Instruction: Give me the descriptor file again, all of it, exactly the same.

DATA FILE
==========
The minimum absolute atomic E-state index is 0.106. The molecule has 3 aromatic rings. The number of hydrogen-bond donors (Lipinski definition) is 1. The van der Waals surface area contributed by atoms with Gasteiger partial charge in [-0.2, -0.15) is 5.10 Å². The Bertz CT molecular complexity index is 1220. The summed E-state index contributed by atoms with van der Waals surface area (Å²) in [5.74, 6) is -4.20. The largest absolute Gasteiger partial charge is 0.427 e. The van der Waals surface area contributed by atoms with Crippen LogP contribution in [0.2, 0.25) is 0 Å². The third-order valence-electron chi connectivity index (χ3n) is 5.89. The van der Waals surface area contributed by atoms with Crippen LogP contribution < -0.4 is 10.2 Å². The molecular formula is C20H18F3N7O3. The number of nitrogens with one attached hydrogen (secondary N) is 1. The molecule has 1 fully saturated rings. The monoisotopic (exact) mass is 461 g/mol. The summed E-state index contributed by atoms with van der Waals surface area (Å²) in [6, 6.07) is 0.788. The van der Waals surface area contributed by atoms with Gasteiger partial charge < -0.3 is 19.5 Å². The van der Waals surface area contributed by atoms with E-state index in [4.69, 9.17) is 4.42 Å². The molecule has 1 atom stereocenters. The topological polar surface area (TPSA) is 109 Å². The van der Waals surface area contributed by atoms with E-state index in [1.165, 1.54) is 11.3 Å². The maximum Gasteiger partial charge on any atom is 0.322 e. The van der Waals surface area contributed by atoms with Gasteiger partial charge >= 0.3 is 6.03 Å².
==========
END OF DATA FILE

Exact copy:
The minimum absolute atomic E-state index is 0.106. The molecule has 3 aromatic rings. The number of hydrogen-bond donors (Lipinski definition) is 1. The van der Waals surface area contributed by atoms with Gasteiger partial charge in [-0.2, -0.15) is 5.10 Å². The Bertz CT molecular complexity index is 1220. The summed E-state index contributed by atoms with van der Waals surface area (Å²) in [5.74, 6) is -4.20. The largest absolute Gasteiger partial charge is 0.427 e. The van der Waals surface area contributed by atoms with Crippen LogP contribution in [0.2, 0.25) is 0 Å². The third-order valence-electron chi connectivity index (χ3n) is 5.89. The van der Waals surface area contributed by atoms with Crippen LogP contribution < -0.4 is 10.2 Å². The molecular formula is C20H18F3N7O3. The number of nitrogens with one attached hydrogen (secondary N) is 1. The molecule has 1 fully saturated rings. The monoisotopic (exact) mass is 461 g/mol. The summed E-state index contributed by atoms with van der Waals surface area (Å²) in [6, 6.07) is 0.788. The van der Waals surface area contributed by atoms with Gasteiger partial charge < -0.3 is 19.5 Å². The van der Waals surface area contributed by atoms with E-state index in [4.69, 9.17) is 4.42 Å². The molecule has 1 atom stereocenters. The topological polar surface area (TPSA) is 109 Å². The van der Waals surface area contributed by atoms with E-state index in [1.165, 1.54) is 11.3 Å². The maximum Gasteiger partial charge on any atom is 0.322 e. The van der Waals surface area contributed by atoms with Gasteiger partial charge >= 0.3 is 6.03 Å².